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Figure 8. Helix movements leading to conformational changes.

The intracellular parts of TM1 and TM6 are the most flexible helices in the transition to the inward-facing conformation. TM helix movements in the Sim8 system are represented by the relative movement compared to the scaffold and the starting structure. The simulations disclose a partly un-coupled movement of the two halves of the unwound helices, TM1 and TM6. A. The angles between scaffold/bundle (dark blue), scaffold/TM1a (dark red), scaffold/TM1b (red), scaffold/TM6b (dark green), scaffold/TM6b (light-green), scaffold/TM2 (cyan), scaffold/TM7 (dark-orange) are depicted along the trajectory in Sim8. B) The angles between TM1a/TM1b (yellow), TM6a/TM6b (orange) and the protein features between which the helix-tilts are measured are shown schematically in colors corresponding to the lines in the graphs. C. The movements of the different protein parts between the starting structure of Sim8 and the snapshot after 33.9 ns within the scaffold (left) and the bundle (right) are depicted. The intracellular part of the four-helix bundle (red and green helices) is moving the most. The movement is illustrated based on a structural alignment on TM3 and TM8 forming part of the hash-motif [42].

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The sampling of the different conformational states in Sim8 was compared to known conformational states of similar proteins, using an analysis of the angles between the scaffold and the bundle, similar to what was recently done in a comparative study of LeuT-fold proteins [29]. The outward-facing conformation is exemplified by the outward facing LeuT crystal structure containing the competitive inhibitor tryptophan [9]. The outward-occluded state is illustrated by the leucine bound LeuT crystal structure and the hSERT starting structure, while the inward-facing state is measured relatively to the crystal structure of the Vibrio parahaemolyticus sodium galactose transporter (vSGLT) [21]. The vector defined by the four-helix bundle in the simulated hSERT structures in relation to the different conformational stages observed from crystal structures of LeuT and vSGLT is illustrated in Figure 9A. In both the reference homology model of hSERT and the apo/ions snapshot of Sim26 the four-helix bundle vectors overlay with that of the crystal structure of LeuT in the outward occluded state. None of the hSERT structures reaches a conformation as fully outward-facing as observed in the LeuT∶Trp crystal structure. The inward-facing snapshot of hSERT from Sim8 is observed to adapt a fully inward-open conformation since the relative orientation of the four-helix bundle vector in this snapshot overlay with that from vSGLT crystal structure. In Figure 9B the sampling of conformations along the trajectory in Sim8 is shown. Again the starting structure is similar to the outward-occluded LeuT structure from which it was built. The transporter changes from the outward-occluded conformation to an inward-facing conformation followed by some closure of the four-helix bundle back towards the scaffold. Similar to what was observed from Figure 8C, it can be seen that the largest movements of the four-helix bundle occur at the intracellular side, while the extracellular side packs towards the scaffold where it remains stable during the 100 ns of simulation.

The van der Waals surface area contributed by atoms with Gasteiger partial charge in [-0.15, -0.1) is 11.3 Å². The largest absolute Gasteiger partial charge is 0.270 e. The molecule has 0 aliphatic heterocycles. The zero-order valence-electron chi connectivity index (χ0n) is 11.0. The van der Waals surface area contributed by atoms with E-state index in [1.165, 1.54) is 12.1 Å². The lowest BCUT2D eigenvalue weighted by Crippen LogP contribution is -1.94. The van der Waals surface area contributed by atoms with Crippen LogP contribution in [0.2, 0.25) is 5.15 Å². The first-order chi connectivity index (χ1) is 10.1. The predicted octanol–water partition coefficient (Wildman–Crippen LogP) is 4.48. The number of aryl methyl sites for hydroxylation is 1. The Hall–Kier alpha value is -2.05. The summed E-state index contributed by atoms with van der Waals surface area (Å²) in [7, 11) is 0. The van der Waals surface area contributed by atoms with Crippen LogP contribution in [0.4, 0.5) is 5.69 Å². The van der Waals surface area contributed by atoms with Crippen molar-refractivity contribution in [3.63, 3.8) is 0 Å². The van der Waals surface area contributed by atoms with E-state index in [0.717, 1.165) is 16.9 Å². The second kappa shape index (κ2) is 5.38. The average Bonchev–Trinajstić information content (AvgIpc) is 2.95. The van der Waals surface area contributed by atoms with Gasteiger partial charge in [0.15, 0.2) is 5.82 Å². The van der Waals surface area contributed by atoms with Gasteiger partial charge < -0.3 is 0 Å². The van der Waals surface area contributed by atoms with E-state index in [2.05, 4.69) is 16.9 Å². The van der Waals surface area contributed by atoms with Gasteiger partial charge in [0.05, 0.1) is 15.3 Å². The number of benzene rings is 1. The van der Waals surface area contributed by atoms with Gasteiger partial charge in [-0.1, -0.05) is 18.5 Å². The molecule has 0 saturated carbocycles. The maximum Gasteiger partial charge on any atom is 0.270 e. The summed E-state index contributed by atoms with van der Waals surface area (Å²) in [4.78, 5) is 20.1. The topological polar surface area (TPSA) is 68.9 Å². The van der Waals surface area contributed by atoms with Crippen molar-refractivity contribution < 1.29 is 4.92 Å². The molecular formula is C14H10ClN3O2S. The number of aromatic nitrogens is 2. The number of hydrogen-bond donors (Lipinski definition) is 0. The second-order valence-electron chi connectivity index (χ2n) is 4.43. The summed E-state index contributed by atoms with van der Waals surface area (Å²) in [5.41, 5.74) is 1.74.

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Figure 9. Conformational states and sampling of the four-helix bundle.